Of the three occurrence witnesses who testified concerning the crimes committed at the Ohio Market, only Houston described the taking of the pistol from his person. Neither Melvin Lewis nor Janie Pegues was questioned concerning this incident during their testimony. Houston's testimony on its face is confusing in that Houston at some times appeared to be describing the defendant while at other times he appeared to be describing one of the other robbers as the one who took the pistol. Houston at one point described being searched without the pistol being taken and later described the pistol being grabbed from his holster. He also continuously referred to "the man that was behind me" or "the fellow behind me," even though Houston changed positions several times during the robbery which resulted in a different robber being behind him at different times.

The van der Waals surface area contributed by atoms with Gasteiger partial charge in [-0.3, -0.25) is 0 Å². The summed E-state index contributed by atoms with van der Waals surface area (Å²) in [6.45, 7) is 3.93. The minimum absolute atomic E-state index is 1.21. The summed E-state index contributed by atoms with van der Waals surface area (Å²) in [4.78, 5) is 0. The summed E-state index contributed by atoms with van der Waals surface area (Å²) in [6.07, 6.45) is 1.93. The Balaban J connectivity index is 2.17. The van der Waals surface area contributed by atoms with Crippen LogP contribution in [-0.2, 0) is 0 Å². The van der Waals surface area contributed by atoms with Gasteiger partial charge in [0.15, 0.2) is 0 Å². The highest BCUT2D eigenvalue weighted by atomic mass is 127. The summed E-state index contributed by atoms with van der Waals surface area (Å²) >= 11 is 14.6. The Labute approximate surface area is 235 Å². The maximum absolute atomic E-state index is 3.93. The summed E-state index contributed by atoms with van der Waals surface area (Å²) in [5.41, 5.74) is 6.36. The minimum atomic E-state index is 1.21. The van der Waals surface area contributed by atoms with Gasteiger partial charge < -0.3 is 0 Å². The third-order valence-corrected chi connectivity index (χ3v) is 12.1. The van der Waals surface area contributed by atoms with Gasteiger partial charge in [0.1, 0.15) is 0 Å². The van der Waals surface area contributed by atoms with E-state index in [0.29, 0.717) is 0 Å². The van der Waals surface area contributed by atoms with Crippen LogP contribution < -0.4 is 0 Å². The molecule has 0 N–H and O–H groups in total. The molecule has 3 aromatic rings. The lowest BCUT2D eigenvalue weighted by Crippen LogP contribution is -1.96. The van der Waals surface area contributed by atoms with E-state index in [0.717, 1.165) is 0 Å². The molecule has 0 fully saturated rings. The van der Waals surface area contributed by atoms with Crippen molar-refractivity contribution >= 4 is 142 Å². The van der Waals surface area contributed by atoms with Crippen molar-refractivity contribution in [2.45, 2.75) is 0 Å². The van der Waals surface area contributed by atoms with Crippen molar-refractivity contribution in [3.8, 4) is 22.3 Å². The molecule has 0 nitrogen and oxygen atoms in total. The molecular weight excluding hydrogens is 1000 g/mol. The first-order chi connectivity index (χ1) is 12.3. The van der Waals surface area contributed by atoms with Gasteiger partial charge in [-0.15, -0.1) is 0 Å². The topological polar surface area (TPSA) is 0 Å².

However, three factors make it clear that Houston was describing the defendant as the one who took the pistol. The first is the fact that the defendant was the only one of the three robbers whom Houston ever described as carrying a gun. The second is the fact that the defendant was the robber who originally came up behind Houston, and that, as a consequence, Houston continuously referred to the defendant as the man behind him. The third is our reference to People's Exhibit No. 1, which is contained in the record on appeal. (People's Exhibit No. 1 is a diagram of the inside of the Ohio Market, which Houston used to illustrate to the jury the location of the things and events he described.)